Southern Baptist Women's Response to Crisis of Abusive Clergy
The Woman's Missionary Union of the Southern Baptist Convention has shaped the lives of many women. Certainly this is true for me. The organization was like a collective mother to me. It inspired me and gave me a world view, as I told leaders of this organization when I approached them six months ago, asking what they might be able to do to reach out to the oppressed women in their midst who had been abused by clergymen.
During a lengthy phone call in 2008, I was not surprised to hear the explanation for their reluctance to seek monetary assistance for retreats. "We have to walk a fine line here," were the exact words courageously spoken with clarity. I understood fully--the women are walking a fine line, just as Shaw describes in God Speaks to Us, Too. (see review) Not just because the men keep them in check, but there are plenty of women who join the men in supporting patriarchal beliefs, some of which are clearly reflected in interviews that Shaw did with women who remind me very much of the slave women who learned to play the games of "satisfaction" with a "we’re living with God’s plan as slaves." In other words, the organization is infiltrated with female colluders who are unable to see how much their belief system has blinded them to the oppression under which they are not fully aware because they are too close to the oppressors.
One question, during the phone conference, left me slightly puzzled. They knew that I was a former SBC foreign missionary who had lost my career because I refused to be silent in the case of a sexual predator, missionary colleague. Yet one asked: "What made you decide to come to us to ask for help?"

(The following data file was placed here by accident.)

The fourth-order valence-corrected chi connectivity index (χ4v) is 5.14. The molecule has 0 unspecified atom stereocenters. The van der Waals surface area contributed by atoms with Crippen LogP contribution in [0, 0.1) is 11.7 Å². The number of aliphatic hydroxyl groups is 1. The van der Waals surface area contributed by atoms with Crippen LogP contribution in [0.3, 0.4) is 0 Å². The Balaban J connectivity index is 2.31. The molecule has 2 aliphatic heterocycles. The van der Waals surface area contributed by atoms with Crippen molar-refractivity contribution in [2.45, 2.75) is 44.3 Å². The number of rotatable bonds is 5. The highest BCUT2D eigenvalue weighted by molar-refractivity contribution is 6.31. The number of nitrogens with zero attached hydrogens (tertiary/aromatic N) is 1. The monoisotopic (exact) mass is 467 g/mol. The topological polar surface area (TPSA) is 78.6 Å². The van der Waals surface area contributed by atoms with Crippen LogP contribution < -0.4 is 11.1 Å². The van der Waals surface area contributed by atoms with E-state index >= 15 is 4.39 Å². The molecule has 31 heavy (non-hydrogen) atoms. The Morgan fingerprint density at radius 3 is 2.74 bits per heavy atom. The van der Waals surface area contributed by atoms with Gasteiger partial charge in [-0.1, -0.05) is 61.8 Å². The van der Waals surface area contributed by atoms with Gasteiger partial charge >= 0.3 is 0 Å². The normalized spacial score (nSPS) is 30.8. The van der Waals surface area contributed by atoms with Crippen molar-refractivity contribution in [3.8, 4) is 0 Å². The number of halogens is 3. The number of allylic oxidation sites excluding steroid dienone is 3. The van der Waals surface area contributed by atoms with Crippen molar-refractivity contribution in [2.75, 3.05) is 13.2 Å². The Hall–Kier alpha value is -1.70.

Of course, the choice was one that I’d been long in making. Yet this group was the first one that came to mind when I started the first draft of How Little We Knew twenty years ago. Why? Because this organization was like a collective mother to me. It was only natural that the organization that had nurtured me should be the one to whom I decided to turn when I felt the rare need for monetary support in order to expand a ministry that I knew full well was already going to develop, though slowly, despite them. There was no reason that could logically be give to deny my request except "we have to walk a fine line here." Those words made perfect sense, even if they came from a group who seemed to not fully understand why they were the natural ones to whom I should be turning because of what they have stood for in my life and claim to continue to stand for.
The commitment that I understood they were making is one that I’m still waiting to see fulfilled. It’s a commitment that, while they will not be able to provide any other support, a request would be made to their editors to produce an article that would give testimony of one lady, still active in SBC circles, who attended last years retreat and wanted them to know how important it had been in her life.
Six months after the conference call, I have received no confirmation that editors have been contacted. Nor any answers to my e-mails inquiring about this matter.
I continue to wait and to work on projects to which my heart leads me as the WMU continues to struggle with how to walk the fine line. Such is the best way I know of praying the Serenity Prayer while dealing with collusion."
Dee Ann Miller is the
author of Enlarging Boston's Spotlight: A Call for Courage, Integrity, and Institutional Transformation (2017) How Little We Knew: Collusion and Confusion with Sexual Misconduct (1993)
The Truth about Malarkey (2000)
Dee Ann Miller is the author of Enlarging Boston's Spotlight: A Call for Courage, Integrity, and Institutional Transformation (2017) How Little We Knew: Collusion and Confusion with Sexual Misconduct (1993) and The Truth about Malarkey (2000)